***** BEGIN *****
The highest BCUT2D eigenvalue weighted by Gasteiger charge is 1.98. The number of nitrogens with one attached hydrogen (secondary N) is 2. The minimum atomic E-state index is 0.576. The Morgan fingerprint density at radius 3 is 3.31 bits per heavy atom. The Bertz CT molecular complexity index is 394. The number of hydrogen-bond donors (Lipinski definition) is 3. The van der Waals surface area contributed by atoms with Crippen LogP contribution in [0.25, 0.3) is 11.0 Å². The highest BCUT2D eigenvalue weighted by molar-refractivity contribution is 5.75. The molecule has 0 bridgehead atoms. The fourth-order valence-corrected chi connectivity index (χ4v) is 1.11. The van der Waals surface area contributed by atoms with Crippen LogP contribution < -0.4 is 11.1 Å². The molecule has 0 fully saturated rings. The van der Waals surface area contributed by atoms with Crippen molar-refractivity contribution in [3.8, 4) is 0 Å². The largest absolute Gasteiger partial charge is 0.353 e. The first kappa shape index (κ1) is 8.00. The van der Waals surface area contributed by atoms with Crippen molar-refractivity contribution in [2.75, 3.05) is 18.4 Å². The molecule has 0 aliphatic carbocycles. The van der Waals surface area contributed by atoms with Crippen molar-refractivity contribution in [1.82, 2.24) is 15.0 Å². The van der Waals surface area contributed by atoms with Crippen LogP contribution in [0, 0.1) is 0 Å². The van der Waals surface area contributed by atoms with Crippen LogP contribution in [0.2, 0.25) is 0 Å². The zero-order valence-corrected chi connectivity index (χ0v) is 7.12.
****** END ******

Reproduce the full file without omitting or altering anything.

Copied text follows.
The highest BCUT2D eigenvalue weighted by Gasteiger charge is 1.98. The number of nitrogens with one attached hydrogen (secondary N) is 2. The minimum atomic E-state index is 0.576. The Morgan fingerprint density at radius 3 is 3.31 bits per heavy atom. The Bertz CT molecular complexity index is 394. The number of hydrogen-bond donors (Lipinski definition) is 3. The van der Waals surface area contributed by atoms with Crippen LogP contribution in [0.25, 0.3) is 11.0 Å². The highest BCUT2D eigenvalue weighted by molar-refractivity contribution is 5.75. The molecule has 0 bridgehead atoms. The fourth-order valence-corrected chi connectivity index (χ4v) is 1.11. The van der Waals surface area contributed by atoms with Crippen LogP contribution < -0.4 is 11.1 Å². The molecule has 0 fully saturated rings. The van der Waals surface area contributed by atoms with Crippen molar-refractivity contribution in [3.8, 4) is 0 Å². The largest absolute Gasteiger partial charge is 0.353 e. The first kappa shape index (κ1) is 8.00. The van der Waals surface area contributed by atoms with Crippen molar-refractivity contribution in [2.75, 3.05) is 18.4 Å². The molecule has 0 aliphatic carbocycles. The van der Waals surface area contributed by atoms with Crippen molar-refractivity contribution in [1.82, 2.24) is 15.0 Å². The van der Waals surface area contributed by atoms with Crippen LogP contribution in [0, 0.1) is 0 Å². The van der Waals surface area contributed by atoms with Crippen LogP contribution in [0.2, 0.25) is 0 Å². The zero-order valence-corrected chi connectivity index (χ0v) is 7.12.